What time is it?
David Huff, who is fighting not only to make the club but also to stay on the 40-man roster, got the start and allowed two runs in three innings of work. He allowed a first inning two-run homer to the Cubs' top prospect Javier Baez. He wouldn't allow any more damage, though, and turned things over to Zach McAllister. At this point I think the only way Huff sticks around is as a longman in the bullpen, and the Indians could definitely use one. But I still come back to Huff's performance in Columbus last year and wonder why he's even still on the roster.
Zach McAllister looked very good. Zach has clinched a spot in the rotation, so this performance won't mean a whole lot other than make us feel good about his prospects this season. He struck out three and didn't walk a batter, allowing 3 hits in his four innings of work.
On the hitting front, Jason Kipnis hit his first home run of the spring, a solo shot in the fourth inning. Cedric Hunter had the best lineup of the day, going 3-for-3 with a three-run homer. Ben Francisco, who is fighting for one of two open spots on the bench, hit a double in the sixth inning.
Yan Gomes chose to forego playing for Brazil in the WBC in order to try to make the Indians. He's played some infield positions, but if he's going to stick on a major-league roster, he first and foremost needs to be a backup catcher. If you look at him as a backup catcher with some nice bonuses (better-than-usual bat, ability to play the corners), then you can understand why the Indians were interested in him. Lou Marson is still entrenched as the backup catcher, but if he doesn't hit, Gomes seems a logical alternative, even if he isn't the prototypical backup.
This deserves a separate post, but for now I'll highlight a couple quotes from Terry Pluto's interview with Paul Dolan:
"We heard it, we felt it," said Dolan. "We knew we had to do something. The cycle was heading to the bottom and going to be at the bottom for some time. We couldn't wait another five years for the next wave of minor leaguers to come."
In other words, the franchise was a point where either (a) the payroll had to go up or (b) another 2002/2003-style rebuilding was going to take place. And with the fanbase almost completely disenchanted with the team, the second option would have been disastrous to the finances of the club.
He said the first decision was finding a new manager, "because the atmosphere in the clubhouse was not conducive to winning" during the final months under former manager Manny Acta.
"In every discussion about a new manager, Terry (Francona) was always at the forefront," said Dolan. "I knew him (from 2001) when he was a special consultant with us. Mark and Chris know him very well."
Another reference to Manny Acta losing the clubhouse.
On the Bourn signing...
It was a four-year, $48 million contract. Dolan took a deep breath ...
"Actually, more than one," he said. "This was uncomfortable, but I also knew it was a unique opportunity to get a special talent who will spend the best remaining years of his career with the Indians."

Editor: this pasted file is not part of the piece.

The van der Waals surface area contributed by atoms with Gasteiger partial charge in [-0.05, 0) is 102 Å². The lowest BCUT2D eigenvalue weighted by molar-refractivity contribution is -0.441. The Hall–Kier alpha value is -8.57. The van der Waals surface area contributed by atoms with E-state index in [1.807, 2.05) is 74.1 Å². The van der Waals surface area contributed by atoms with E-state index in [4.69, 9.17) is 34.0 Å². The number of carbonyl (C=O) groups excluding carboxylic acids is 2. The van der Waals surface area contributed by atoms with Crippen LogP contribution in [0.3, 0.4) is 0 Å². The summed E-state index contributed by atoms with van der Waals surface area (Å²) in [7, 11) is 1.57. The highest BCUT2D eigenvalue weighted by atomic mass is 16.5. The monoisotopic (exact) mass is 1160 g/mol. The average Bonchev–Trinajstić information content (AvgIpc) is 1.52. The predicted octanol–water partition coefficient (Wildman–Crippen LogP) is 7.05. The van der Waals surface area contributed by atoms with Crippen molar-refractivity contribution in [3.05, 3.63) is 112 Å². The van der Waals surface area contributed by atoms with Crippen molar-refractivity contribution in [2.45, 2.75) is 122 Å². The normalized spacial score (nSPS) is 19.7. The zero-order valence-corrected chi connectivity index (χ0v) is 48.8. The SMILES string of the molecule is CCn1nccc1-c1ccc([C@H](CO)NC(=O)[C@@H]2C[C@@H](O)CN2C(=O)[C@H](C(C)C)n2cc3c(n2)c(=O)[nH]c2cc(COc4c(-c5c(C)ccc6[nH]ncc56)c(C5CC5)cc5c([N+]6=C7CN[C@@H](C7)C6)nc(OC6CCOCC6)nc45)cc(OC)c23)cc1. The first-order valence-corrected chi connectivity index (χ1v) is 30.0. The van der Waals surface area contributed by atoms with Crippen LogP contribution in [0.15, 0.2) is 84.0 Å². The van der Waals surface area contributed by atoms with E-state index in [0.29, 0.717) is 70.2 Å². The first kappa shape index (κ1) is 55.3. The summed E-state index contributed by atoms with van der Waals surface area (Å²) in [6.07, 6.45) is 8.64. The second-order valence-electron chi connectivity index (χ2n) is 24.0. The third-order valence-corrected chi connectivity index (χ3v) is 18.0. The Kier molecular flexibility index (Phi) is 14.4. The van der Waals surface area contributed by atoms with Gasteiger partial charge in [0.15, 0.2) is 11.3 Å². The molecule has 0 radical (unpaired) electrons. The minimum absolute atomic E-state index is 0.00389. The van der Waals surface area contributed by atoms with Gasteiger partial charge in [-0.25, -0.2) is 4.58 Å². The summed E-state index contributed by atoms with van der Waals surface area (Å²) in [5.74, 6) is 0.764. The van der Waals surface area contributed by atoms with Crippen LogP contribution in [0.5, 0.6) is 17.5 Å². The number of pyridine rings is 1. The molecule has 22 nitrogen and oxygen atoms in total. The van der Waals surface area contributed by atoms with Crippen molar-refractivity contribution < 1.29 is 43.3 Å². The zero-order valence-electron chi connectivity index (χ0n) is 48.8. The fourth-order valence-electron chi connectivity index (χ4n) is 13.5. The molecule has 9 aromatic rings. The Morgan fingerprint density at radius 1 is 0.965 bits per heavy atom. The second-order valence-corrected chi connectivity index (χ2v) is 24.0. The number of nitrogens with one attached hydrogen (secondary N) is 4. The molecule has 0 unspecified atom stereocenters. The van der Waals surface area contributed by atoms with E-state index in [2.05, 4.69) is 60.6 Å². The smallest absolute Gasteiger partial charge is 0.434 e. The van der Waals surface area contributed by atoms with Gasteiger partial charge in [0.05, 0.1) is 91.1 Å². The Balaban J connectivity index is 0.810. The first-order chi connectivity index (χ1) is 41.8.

He tried not to think of a contract gone bad.
"But how can you not?" he admitted. "We've not had good luck with some of our longer deals."
And the overall financial picture...
Ticket sales have risen since the moves, especially the Bourn signing. I heard season tickets are approaching 7,000 and single-game and group-sales tickets are up. But Dolan said, "We have no expectations of covering the cost for this year. We will lose money."
It's fairly obvious that the (Cleveland) Dolans don't have very deep pockets, so the Swisher/Bourn signings were a big risk for ownership to take. But it was a risk they almost had to take; they're betting on increase attendance and the future TV money to make up the difference in the medium-term.
Al Ciammaichella is counting down the top 61 (!) Indians prospects, and the first four installments are already up.
Pool C is set already, with Puerto Rico and Dominican Republic winning their first two games of pool play. That means that Venezuela, one of the pre-tournament favorites, will be heading home after their game with Spain. So Asdrubal Cabrera will be back in Arizona in the next couple days.
Pool D is much more muddled, making today's game between the US and Canada pivotal for more than one reason. The winner of the game will move on to Miami, with the loser not only going home in 2013, but having to qualify for the 2017 WBC. Derek Holland will get the start for the US.
This morning Japan blew out the Netherlands to clinch a spot in the semi-finals. Today the Netherlands faces Cuba with the other spot in the semi-finals on the line.
AL Central News
After a great first season as a starter, Chicago has locked up Sale for five years plus two option years. In other words, they are potentially buying out three free agent years. As with all pitchers, a long-term deal is risky, but if Sale maintains this success, the reward will be tremendous.
The "other" pitcher going to the Royals in the Shields/Myers deal has a sore shoulder.
The best MLB game is out, and the reviews are very good. As this is published by Sony, it's a PS3-exclusive game, leaving XBOX 360 owners with MLB 2K13 and Wii and PC owners with nothing.
Today's Classic Clip
This is from Double Indemnity (1944), Billy Wilder's first hit as a director. The script was written by Wilder and Raymond Chandler, and in my opinion is one of the best movie scripts ever written. Both of the stars were playing against type; Fred MacMurray to this point had played romantic leads and had a very likeable persona, and Stanwyck, while she had played some dramatic roles earlier in her career, was mainly known for her comedy roles.
MacMurray plays an insurance salesman who becomes smitten with Stanwyck, who is married to a man she'd like to get rid of in an "accident". This is from their first meeting: